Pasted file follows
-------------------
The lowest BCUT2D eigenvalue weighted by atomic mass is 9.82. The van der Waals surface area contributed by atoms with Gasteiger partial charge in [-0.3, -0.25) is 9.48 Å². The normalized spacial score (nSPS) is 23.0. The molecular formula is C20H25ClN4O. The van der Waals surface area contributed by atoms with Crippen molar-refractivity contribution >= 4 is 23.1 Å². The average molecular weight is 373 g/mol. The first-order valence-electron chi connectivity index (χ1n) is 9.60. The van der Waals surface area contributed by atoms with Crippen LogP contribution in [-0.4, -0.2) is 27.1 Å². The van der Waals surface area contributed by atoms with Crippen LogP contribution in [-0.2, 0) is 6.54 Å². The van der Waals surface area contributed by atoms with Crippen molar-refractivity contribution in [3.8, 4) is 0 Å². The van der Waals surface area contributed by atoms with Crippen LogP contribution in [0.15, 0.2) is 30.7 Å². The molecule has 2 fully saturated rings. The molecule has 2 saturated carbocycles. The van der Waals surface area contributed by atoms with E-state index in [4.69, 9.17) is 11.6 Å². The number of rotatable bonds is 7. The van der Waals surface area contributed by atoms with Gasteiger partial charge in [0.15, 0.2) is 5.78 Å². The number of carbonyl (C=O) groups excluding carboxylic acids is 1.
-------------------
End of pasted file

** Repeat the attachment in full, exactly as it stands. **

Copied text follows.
The lowest BCUT2D eigenvalue weighted by atomic mass is 9.82. The van der Waals surface area contributed by atoms with Gasteiger partial charge in [-0.3, -0.25) is 9.48 Å². The normalized spacial score (nSPS) is 23.0. The molecular formula is C20H25ClN4O. The van der Waals surface area contributed by atoms with Crippen molar-refractivity contribution >= 4 is 23.1 Å². The average molecular weight is 373 g/mol. The first-order valence-electron chi connectivity index (χ1n) is 9.60. The van der Waals surface area contributed by atoms with Crippen LogP contribution in [-0.4, -0.2) is 27.1 Å². The van der Waals surface area contributed by atoms with Crippen LogP contribution in [-0.2, 0) is 6.54 Å². The van der Waals surface area contributed by atoms with Crippen molar-refractivity contribution in [3.8, 4) is 0 Å². The van der Waals surface area contributed by atoms with Crippen LogP contribution in [0.15, 0.2) is 30.7 Å². The molecule has 2 fully saturated rings. The molecule has 2 saturated carbocycles. The van der Waals surface area contributed by atoms with E-state index in [4.69, 9.17) is 11.6 Å². The number of rotatable bonds is 7. The van der Waals surface area contributed by atoms with Gasteiger partial charge in [0.15, 0.2) is 5.78 Å². The number of carbonyl (C=O) groups excluding carboxylic acids is 1.